"At first I thought it was the end of the world, but I have learned to laugh about what has happened"

Sarah Almagro, at home, during the interview.
Sarah Almagro, at home, during the interview. / Josele-Lanza
  • Sarah Almagro, the 18-year-old from Marbella whose hands and feet had to be amputated after suffering septicemia, says she is amazed at all the support she is receiving, and it has given her the strength to carry on

  • She jokes about her situation, and has set herself a challenge: the 2024 paralympics

"The house is just four walls. You have to get out of it, sometimes". Sitting on the sofa at home, Sarah Almagro gives her first interview after the eight difficult months which have passed since she was admitted to hospital last July in great pain and came out four months later with no hands or feet because of multiple organ failure caused by septicemia. She has discovered a new life. Her plans for the future have changed, and she has had to adapt to daily visits to the hospital. She has learned how to laugh about what has happened to her and that, she says, is her greatest achievement. "My brother was the first person to suggest playing stone, paper, scissors, and we laugh a lot together," she says.

How are you feeling?

Very well at the moment, really. The wound I had has healed, thanks to the hyperbaric chamber. I'm still having dialysis and rehabilitation, but at least I'm at home now. After everything that has been going on, you never feel alone. I don't know how to explain it. It's impossible to be on your own and that helps you to carry on. I have seen people who are finding it really difficult to cope with situations like this. They find it so hard, mentally. I do it with humour. Sometimes it's too much, and I feel angry at myself for losing my hands and feet but my parents are like: "Are we going to laugh about this, or be miserable?"

Your case has produced a huge wave of support. When did you become aware of that?

When I was in hospital my parents would tell me "oh, so-and-so has joined the campaign", trying to cheer me up, and I would say "Oh, good, OK". But then when I came out of hospital on December 1st, and went to an event the fire brigade had organised, when I saw how many people said hello to me in the street , I realised they were right. In a restaurant a boy kept looking at me, and then came over and said "Are you Sarah"? He was really pleased to see me, he took a photo of us....

Are you comfortable in those situations? You've also been presented with an award by the Marbella Fire Brigade.

I found it hard at first, so many people cheering me on, but not now. I'm really grateful. This will be the first time anyone has given me an award, but I'm feeling quite comfortable about it. I like to go out, the house is nice but I prefer to be out and about. I always used to be. I became ill on a Sunday; the Friday before, I went to a party and on the Saturday I was at home with friends. You think about that and it seems crazy. One day I was absolutely fine, and the next I was very ill.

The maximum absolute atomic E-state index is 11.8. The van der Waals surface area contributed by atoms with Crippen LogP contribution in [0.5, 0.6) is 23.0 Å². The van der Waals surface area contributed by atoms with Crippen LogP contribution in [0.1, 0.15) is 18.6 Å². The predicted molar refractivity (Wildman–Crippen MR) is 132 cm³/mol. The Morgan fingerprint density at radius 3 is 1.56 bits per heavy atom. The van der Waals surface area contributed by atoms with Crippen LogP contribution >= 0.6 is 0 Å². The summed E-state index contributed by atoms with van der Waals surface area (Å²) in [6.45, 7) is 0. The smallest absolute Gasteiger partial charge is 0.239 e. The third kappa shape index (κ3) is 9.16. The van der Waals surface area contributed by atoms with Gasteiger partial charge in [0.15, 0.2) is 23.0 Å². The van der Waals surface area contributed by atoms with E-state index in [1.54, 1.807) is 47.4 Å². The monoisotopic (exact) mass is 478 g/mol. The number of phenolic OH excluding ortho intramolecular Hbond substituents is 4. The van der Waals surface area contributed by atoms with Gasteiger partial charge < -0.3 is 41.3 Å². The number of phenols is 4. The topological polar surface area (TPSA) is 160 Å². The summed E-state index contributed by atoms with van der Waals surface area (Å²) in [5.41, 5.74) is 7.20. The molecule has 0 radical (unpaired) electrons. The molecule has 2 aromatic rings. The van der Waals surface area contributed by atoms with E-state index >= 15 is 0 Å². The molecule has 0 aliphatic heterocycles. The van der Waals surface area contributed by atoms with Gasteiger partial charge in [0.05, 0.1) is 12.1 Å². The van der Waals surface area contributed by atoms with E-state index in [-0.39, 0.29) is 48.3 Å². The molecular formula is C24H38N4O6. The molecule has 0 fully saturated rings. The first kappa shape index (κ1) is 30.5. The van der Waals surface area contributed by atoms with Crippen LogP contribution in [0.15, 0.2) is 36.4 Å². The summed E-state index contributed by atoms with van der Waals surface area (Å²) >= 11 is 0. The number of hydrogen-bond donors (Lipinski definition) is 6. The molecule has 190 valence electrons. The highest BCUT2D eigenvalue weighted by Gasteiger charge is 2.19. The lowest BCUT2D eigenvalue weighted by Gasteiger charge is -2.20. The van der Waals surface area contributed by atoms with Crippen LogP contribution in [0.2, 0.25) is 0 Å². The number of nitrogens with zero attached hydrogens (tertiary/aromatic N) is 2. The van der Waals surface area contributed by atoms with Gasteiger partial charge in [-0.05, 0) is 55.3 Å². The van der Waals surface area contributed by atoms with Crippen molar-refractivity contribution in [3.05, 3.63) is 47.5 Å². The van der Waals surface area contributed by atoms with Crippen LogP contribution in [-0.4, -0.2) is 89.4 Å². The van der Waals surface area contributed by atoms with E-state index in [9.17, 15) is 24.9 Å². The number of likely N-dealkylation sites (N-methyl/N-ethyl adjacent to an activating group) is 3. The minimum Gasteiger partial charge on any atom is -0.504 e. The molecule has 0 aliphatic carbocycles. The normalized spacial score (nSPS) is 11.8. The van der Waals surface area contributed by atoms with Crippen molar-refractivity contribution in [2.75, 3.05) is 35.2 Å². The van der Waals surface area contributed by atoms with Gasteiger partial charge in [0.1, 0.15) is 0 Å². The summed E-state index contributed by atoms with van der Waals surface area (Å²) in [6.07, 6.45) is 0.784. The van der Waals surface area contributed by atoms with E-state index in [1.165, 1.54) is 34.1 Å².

Many people have also donated money for the prostheses that your parents want to buy for you.

A great many people have got involved, from Marbella and elsewhere, from young children to the very elderly, and I have seen different reactions in all the people who have approached me. The children, for example, look at me and try to see where my hands and feet should be. The elderly people find it hardest to cope. They don't know what to say. They are upset when they look at me. And the very young, just look at me and carry on with what they're doing. Then there are people who are parents, I see them give a sigh of relief, as if they are thinking "Thank goodness that hasn't happened to me".

What do you remember about that day last July when all this began and you ended up in hospital?

I just remember feeling terrible. I had a very bad headache, and awful stomach pains. I had to sit in a wheelchair to go into the hospital. They left me there, in the Emergency Department, waiting to be assessed. I said to my mother that I couldn't bear the pain and I started to scream, and then they took notice. The Emergency Department is always crowded, and especially in the summer. I remember seeing the doctor and she said she was going to give me a tranquiliser to calm me down. At first nothing they gave me worked. The pains just kept getting worse. Then I think they must have sedated me, because I don't remember anything else, just being in intensive care afterwards. I felt better then, although I could see that my hands and feet were black, but I felt alright, I didn't remember what had happened before. I had had some very strange dreams, but I still didn't know I had had a multiple organ shock or that I had been so ill. Not till they told me, and at first they didn't tell me everything.

Who talked to you about it first?

Everyone talked a bit, my parents, the doctors, but they didn't tell me everything, just what I needed to know. That was when I was in the Costa del Sol hospital. They told me more when I was in the Carlos Haya. Sometimes I felt they had gone too far, they said things that really upset me.

What happened?

For example, one night, they were about to do the last operation for the grafts and the nephrologist told me my kidneys wouldn't work any more and they'd have to do a transplant. That came out of the blue and I was really upset. I felt as if I couldn't breathe. But there were other things, too. They released me from intensive care here and on 13 August I was admitted to the Burns Unit in Malaga. I arrived in the evening. I still didn't know how serious my condition was. The doctor came, started to examine me, and then said something about the operating theatre. I said "operating theatre?" Because I still didn't understand that my hands and feet were dead. I thought they would get better. But he was saying "operating theatre", and I didn't know what he was talking about. My parents were the first people to tell me that they were going to cut, not cut off, amputate my fingers, but then they said no, they were going to have to take a bit more off. At that point, I felt as if my world had come to an end, but then I gradually accepted it, and now I can laugh about what has happened.